This may seem a bit off topic, but you may be interested in reading some histories of terrorism or revolutions. Long ago, I had a freelance gig which required me to undertake a broad but shallow course of study in this topic, and if I have any understanding of this topic it is that which gave it to me --- for the essential story of any terrorist group is that of a small, radicalised proportion of Group B trying to attract enough support from the rest of B to overthrow Group A, generally by poking A like a hornets' nest and thereby convincing B that A must be destroyed or they'll never be free from stinging.... It's very rare that this actually works, the IRA in the Anglo Irish war is probably the example that comes most readily to mind. In other cases --- where the links between A and B are stronger, when in many respects Bs see themselves as a part of A even if in conflict with it, this doesn't work --- any of the student groups of the 1960s are an example, Baader-Meinhof, the Japanese Red Army, the Brigatte Rosse, though that was a little later. The Cuban revolution is another interesting example --- if fact, if you were to start one place I'd start with Jon Lee Anderson's biography of Che, who tasted failure and success in many guises.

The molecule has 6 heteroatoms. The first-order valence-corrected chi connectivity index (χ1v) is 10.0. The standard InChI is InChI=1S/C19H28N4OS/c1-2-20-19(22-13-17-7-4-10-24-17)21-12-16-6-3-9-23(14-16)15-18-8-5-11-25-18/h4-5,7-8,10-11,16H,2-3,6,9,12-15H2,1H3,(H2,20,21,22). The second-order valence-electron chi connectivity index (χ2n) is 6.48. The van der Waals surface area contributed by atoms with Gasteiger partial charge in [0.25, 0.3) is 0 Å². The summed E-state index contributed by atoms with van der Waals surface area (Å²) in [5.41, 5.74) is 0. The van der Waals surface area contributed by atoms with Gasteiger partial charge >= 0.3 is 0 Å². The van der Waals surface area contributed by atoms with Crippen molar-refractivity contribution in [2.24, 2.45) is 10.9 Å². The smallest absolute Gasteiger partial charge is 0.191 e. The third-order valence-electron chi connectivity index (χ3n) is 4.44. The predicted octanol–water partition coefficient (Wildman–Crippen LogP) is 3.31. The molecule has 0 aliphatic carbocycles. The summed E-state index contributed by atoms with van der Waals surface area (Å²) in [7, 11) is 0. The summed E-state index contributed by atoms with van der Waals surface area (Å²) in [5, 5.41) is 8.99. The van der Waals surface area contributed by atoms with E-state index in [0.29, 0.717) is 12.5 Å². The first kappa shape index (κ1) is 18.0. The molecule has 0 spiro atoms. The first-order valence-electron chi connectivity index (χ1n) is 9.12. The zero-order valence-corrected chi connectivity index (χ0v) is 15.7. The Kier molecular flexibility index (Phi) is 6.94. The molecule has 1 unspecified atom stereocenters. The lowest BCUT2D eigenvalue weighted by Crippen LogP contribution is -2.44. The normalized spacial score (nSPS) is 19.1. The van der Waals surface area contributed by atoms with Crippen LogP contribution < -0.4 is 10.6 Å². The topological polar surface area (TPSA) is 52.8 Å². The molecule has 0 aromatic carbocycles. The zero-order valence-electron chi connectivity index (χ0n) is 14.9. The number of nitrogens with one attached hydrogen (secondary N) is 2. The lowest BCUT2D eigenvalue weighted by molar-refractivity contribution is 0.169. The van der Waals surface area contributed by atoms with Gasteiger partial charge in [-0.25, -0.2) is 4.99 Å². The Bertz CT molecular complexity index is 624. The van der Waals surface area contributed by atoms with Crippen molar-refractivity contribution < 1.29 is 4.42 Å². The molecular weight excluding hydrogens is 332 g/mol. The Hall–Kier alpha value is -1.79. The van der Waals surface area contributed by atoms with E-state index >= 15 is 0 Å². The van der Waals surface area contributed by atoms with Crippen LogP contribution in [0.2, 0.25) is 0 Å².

And if you don't mind fiction you might like Hilary Mantel's Wolf Hall, novelisation of Cromwell's life. He rose from butcher's son to right hand man of the mercurial Henry VIII, and in the 16th century that was no mean feat. The book hews pretty closely to his life story, and is therefore almost wholly a portrayal of how power is gained and welded and what the wielding costs....
posted by Diablevert at 9:37 AM on April 24, 2012 [2 favorites]


Chanakya's Arthashasthra
SunTzu and Clausewitz
posted by infini at 9:37 AM on April 24, 2012 [1 favorite]


Power! by Michael Korda

Success! by Michael Korda

They're 1980s but they still apply.
posted by caclwmr4 at 9:38 AM on April 24, 2012 [1 favorite]


people amass social and political power, how they maintain it, and the ethical questions about using it

The Princessa - Machiavelli for women, by Harriet Rubin
posted by infini at 9:39 AM on April 24, 2012


Crowds and Power by Elias Canetti. A deeply insightful and deeply odd book.
posted by shothotbot at 9:54 AM on April 24, 2012 [1 favorite]


The Power Broker, by Robert Caro
posted by Mavri at 9:54 AM on April 24, 2012 [2 favorites]